Show Less
Open access

French Ecocriticism

From the Early Modern Period to the Twenty-First Century


Edited By Daniel A. Finch-Race and Stephanie Posthumus

This book expounds fruitful ways of analysing matters of ecology, environments, nature, and the non-human world in a broad spectrum of material in French. Scholars from Canada, France, Great Britain, Spain, and the United States examine the work of writers and thinkers including Michel de Montaigne, Victor Hugo, Émile Zola, Arthur Rimbaud, Marguerite Yourcenar, Gilbert Simondon, Michel Serres, Michel Houellebecq, and Éric Chevillard. The diverse approaches in the volume signal a common desire to bring together form and content, politics and aesthetics, theory and practice, under the aegis of the environmental humanities.

Show Summary Details



Daniel A. Finch-Race and Stephanie Posthumus

Introduction: Developing French Ecocriticism

Part I Early Modern Economies and Ecologies

Jeff Persels

Through a Glass Darkly: Dominion and the French Wars of Religion

Pauline Goul

The Vanity of Ecology: Expenditure in Montaigne’s Vision of the New World

Part II Romanticism and Nature; Naturalism and Animality

Karen F. Quandt

Victor Hugo and the Politics of Ecopoetics

Claire Nettleton

Fauves in the Faubourg: Animal Aesthetics in Émile Zola’s Thérèse Raquin

Part III Nineteenth-Century Ecopoetics

Daniel A. Finch-Race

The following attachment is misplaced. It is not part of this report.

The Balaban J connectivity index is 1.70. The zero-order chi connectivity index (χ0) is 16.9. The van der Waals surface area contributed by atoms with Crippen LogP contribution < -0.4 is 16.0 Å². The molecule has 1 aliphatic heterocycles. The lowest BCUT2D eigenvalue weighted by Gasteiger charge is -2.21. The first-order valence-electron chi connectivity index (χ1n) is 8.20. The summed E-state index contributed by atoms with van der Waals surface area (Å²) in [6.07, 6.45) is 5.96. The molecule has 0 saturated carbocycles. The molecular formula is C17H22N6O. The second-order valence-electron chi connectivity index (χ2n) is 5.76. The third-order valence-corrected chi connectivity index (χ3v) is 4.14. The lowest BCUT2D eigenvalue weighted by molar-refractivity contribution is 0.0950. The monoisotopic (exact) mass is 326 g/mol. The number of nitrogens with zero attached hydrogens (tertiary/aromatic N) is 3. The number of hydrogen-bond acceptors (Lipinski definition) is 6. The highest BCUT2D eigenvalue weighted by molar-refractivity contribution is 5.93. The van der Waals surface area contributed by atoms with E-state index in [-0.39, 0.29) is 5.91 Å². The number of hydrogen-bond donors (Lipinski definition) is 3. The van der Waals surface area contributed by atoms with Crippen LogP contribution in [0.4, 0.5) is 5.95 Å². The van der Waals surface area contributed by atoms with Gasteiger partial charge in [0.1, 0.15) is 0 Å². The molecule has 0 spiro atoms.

Ecopoetic Adventures in Rimbaud’s ‘Sensation’ and ‘Ma Bohème’

David E. Evans

Towards an Ecopoetics of French Free Verse: Marie Krysinska’s Rythmes pittoresques

Part IV Twentieth-Century Ecological Thought

Teófilo Sanz

Marguerite Yourcenar’s Ecological Thinking: Wilderness, Place-Connectedness, Biocentrism, and an Ethic of Care

Christopher Watkin

Michel Serres: From Restricted to General Ecology

Part V Millennial Bodies, Origins and Becoming-Milieu

Jonathan Krell

Ecoerotica in Stéphane Audeguy’s La Théorie des nuages

Nikolaj Lübecker

The Individual as Environment: Watching Jean-Claude Rousseau’s La Vallée close with Lucretius and Simondon

Part VI Twenty-First-Century Natural Limits

Anaïs Boulard

Writing (on) Environmental Catastrophes: The End of the World in Éric Chevillard’s Sans l’orang-outan and Michel Houellebecq’s La Possibilité d’une île

Hannes De Vriese

On the Meaning of Being Alone with Nature: Sylvain Tesson’s Ecocritical Sincerity and Ecopoetic Sensuality in Dans les forêts de Sibérie

Part VII Horizons and Prospects

Stephanie Posthumus

Engaging with Cultural Differences: The Strange Case of French écocritique

Notes on Contributors